Sharon M. Leon is an Associate Professor of History at Michigan State University, where she is developing projects on digital public history and digital networking projects related to enslaved communities in Maryland. Leon received her bachelors of arts degree in American Studies from Georgetown University in 1997 and her doctorate in American Studies from the University of Minnesota in 2004. Her first book, An Image of God: the Catholic Struggle with Eugenics, was published by the University of Chicago Press (May 2013). Prior to joining the History Department at MSU, Leon spent over thirteen years at George Mason University’s History Department at the Roy Rosenzweig Center for History and New Media as Director of Public Projects, where she oversaw dozens of award-winning collaborations with library, museum, and archive partners from around the country. Leon continues to serve as the Director of the Omeka web publishing platform.
Public Library Director interested in creating digital local history.
I’m currently a postdoctoral fellow in Digital Public Humanities at Brown University‘s John Nicholas Brown Center for Public Humanities and Cultural Heritage. I’m interested in digital humanities, digital archives, public history, public humanities, the history of reading, libraries, new media, poetry, and comic books.
Marko Demantowsky, PhD (*1970), is full professor for modern history and history education at at the School of Education FHNW (Departement for Social Sciences Education) and a member of the Institute for Educational Sciences at the University of Basel. Previously assistant professor for history education at the University of Bochum (07-12) and interim professor at Jena University (07-08) and Siegen University (06/07). Research assistant at the universities of Leipzig, Dortmund, Münster 1998-2007. In July 2020 appointment to a chair for Public History at the University of Vienna, accepted in May 2021. His main research interests focus on the digital transformation particularly in Public History, the (digital) cultural anthropology of public history, and the theory and history of historical education. He has created and developed, and now co-manages some multilingual infrastructures in the field of digital history. Selected List of Publications and Presentations
Anne Mitchell Whisnant is a professional historian whose teaching, research, speaking, consulting, and writing focus on public history, digital and geospatial history, and the history of the U.S. National Parks. She is a public historian in private practice, working with her husband David Whisnant as co-principal of the public history consulting firm Primary Source History Services, based in Chapel Hill, NC.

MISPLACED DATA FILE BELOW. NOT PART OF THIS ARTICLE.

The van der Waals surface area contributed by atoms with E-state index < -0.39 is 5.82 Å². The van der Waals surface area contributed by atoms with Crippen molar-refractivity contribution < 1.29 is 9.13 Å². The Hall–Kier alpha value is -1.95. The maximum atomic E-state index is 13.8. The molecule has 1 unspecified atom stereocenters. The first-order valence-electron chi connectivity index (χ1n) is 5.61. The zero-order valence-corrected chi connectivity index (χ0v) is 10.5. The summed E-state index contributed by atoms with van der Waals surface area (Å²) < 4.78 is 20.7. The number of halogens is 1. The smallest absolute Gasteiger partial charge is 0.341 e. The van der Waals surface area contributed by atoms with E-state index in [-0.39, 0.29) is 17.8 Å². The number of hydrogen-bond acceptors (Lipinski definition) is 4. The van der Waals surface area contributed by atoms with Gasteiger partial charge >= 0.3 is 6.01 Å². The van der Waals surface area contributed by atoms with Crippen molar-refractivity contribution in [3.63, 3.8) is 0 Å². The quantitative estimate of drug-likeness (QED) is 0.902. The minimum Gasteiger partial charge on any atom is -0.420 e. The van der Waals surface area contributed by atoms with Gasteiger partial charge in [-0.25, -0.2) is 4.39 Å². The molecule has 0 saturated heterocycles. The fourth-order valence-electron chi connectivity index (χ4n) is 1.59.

I currently work in the Acquisitions department at the State University of New York Press as an Editorial Assistant, where I work with authors and editors to publish scholarship in the fields of history, politics, religion, and more.I have experience in writing, editing, curatorial practice, teaching, web development, and event management. I am interested in the intellectual and physical spaces in which the past and present collide. In my personal work, I focus especially on writing history for digital and print media and examining the role of the activist-scholar through public history and public memory projects.
Anne Ladyem McDivitt is the Digital Humanities Librarian for the University of Alabama Libraries. She supports faculty and graduate students in creating digital projects at the University, as well as facilitates digital pedagogy in the form of tools and workshops. Her research is on the history of the video game industry in the 1970s and 1980s, with a particular interest in issues and effects of gender. She received her PhD in History with a minor in Digital History from George Mason University and her MA in History with a minor in Public History from the University of Central Florida. In her free time, she plays video games and co-hosts a podcast about video games, anime, and manga. You can follow her on Twitter @anneladyem or on her blog at anneladyem.com
I am an anthropological archaeologist, specializing in an eclectic mix of digital technology, transatlantic history and public heritage. My research explores the material manifestations of heritage, reconstructing social memory and material history, particularly in the transatlantic worlds of the UK, Barbados, and Canada.
early modern English literature, eighteenth-century English literature, drama, theater, print culture, history of science, economic history, public spheres, digital humanities, databases, text analysis, visualization, media archaeology, writing across the curriculum